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Thread: MRC Tech II 3000GS controllers with reverse-loop hook-ups:

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    I read that certain MRC controllers simply put out too much power for N-scale, relegating your throttle's "action" to the first 10% of the dial (I think it was the MRC Tech III 9500, but I could be mistaken). I've only seemed to encounter two types of motors that I need to accommodate: "fast" and "slow." When I say slow, these engines run super-f'ing slow when powering the 3000GS at 12VAC. So, once I determine which transformer the slow engines perform best at, which I suspect is 20VAC, I'll have two sets of transformers: 12VAC and 20VAC (or whatever). I'll run those to a terminal strip and wire in a set of DPDT switches so I can switch to the appropriate transformer at will.

    The slow engines actually run almost about right with a power supply rated at 16.5VAC, but I have to use 100%-throttle to reach top scale-speed, so perhaps the added breathing room the 20VAC supply would deliver would be welcome (recall that the point of all this was to get the maximum amount of throttle-travel). My Tomix train is rated at 12VDC (as are the Katos), and the Tomix train still zooms around the track with only a 12VAC-powered 3000GS (but still with more throttle-range than say, my Kato controller).



    Note that the nominal input indicated on the 3000GS' box is 17VAC, producing 15VDC, according to the label. Your MRC 260 with its 23VDC output seems really high, especially since N-scale Kato locomotives are rated at only 12VDC.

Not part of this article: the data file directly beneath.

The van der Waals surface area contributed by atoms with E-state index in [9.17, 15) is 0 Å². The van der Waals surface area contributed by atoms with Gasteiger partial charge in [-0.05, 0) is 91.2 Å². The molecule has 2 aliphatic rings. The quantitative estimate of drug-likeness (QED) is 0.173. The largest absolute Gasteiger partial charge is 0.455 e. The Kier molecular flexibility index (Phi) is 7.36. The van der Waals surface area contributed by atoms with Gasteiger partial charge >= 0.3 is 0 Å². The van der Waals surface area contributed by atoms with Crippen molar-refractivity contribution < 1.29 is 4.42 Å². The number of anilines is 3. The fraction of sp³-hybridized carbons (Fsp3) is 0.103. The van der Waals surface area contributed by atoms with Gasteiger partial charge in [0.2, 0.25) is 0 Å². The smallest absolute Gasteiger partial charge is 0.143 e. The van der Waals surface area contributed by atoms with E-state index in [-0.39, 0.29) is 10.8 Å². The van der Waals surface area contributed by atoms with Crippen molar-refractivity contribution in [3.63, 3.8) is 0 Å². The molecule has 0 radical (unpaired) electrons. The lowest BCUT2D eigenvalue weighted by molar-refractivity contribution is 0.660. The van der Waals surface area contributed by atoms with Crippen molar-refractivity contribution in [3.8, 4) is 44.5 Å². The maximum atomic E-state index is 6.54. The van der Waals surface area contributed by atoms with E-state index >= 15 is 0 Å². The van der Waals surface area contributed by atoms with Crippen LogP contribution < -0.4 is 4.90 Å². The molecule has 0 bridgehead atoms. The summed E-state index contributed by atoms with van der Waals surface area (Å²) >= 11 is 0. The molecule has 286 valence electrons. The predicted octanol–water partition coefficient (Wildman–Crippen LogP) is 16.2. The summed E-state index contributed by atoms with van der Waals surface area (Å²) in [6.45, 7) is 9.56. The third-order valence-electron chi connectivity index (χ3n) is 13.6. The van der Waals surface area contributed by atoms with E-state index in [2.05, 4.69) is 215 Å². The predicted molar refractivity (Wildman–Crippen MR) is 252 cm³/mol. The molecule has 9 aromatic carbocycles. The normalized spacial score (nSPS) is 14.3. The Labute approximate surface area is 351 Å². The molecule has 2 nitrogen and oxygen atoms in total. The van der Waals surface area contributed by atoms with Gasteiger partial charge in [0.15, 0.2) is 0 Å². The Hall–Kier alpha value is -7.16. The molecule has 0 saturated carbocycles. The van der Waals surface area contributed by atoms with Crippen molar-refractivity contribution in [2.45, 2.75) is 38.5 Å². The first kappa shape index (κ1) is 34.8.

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    MRC Tech II 3000GS and the Kato Soundbox:

    There's good news and bad news about using the Kato Soundbox with the MRC 3000GS. First, the bad news: When using the Kato Soundbox, you connect your controller to the Soundbox, and then the Soundbox to track-power. Presumably, this permits the back-EMF circuit to talk to the controller. [STRIKETHROUGH]However, this only appears to work with the Kato DC-controller.[/STRIKETHROUGH] [Note: After multiple tests, I don't see any evidence of the Soundbox using back-EMF to modulate its engine sounds, even with the Kato controller]. Second, when using the Soundbox, you're kind of forced to use the Soundbox' built-in momentum circuit (there's no "off" button). The bad part is that Kato's momentum circuit is inferior to that of MRC's built-in momentum circuit. It takes too long to start, and the loco stops far too quickly (and, you can't turn it off).

    So what's the good news? Connecting the 3000GS to the Soundbox enables its "lights-always-on" feature. When the Soundbox' "start" and "sync" potentiometers are set just right, your locos will have enough power to light its lights, but not enough to move the loco. This is a feature touted for Kato's own controller, but actually works better with the MRC 3000GS (this is also a feature offered in one of Tomix' DC-controllers).

    Back-EMF:

    According to the Kato supplemental set-up giude: "Whether using Kato products or not, the Soundbox operates based on the core principle that it sits between the track at the output of your DC controller. Any output that would normally go into the track, whether directly or by going into a bus line, should instead go into the Soundbox. Then the output from the Soundbox can be connected to your track or bus line. This allows the Soundbox to control the DC output going to the track and read back the motor load of your trains." This seems to imply that back-EMF is compatible with third-party analog controllers (e.g., MRC).

    According to the Kato USA site: "Smart Back-EMF reading—The Soundbox doesn't just make noise—it will read the strain on the motor in your engines and know how fast they're moving and how hard they're working. Certain sound schemes (like steam where the chuff is directly linked to the visual movement of the side rods) will self-adjust the sound based on the speed of the locomotive so what you hear will match what you see, all without the need for DCC!"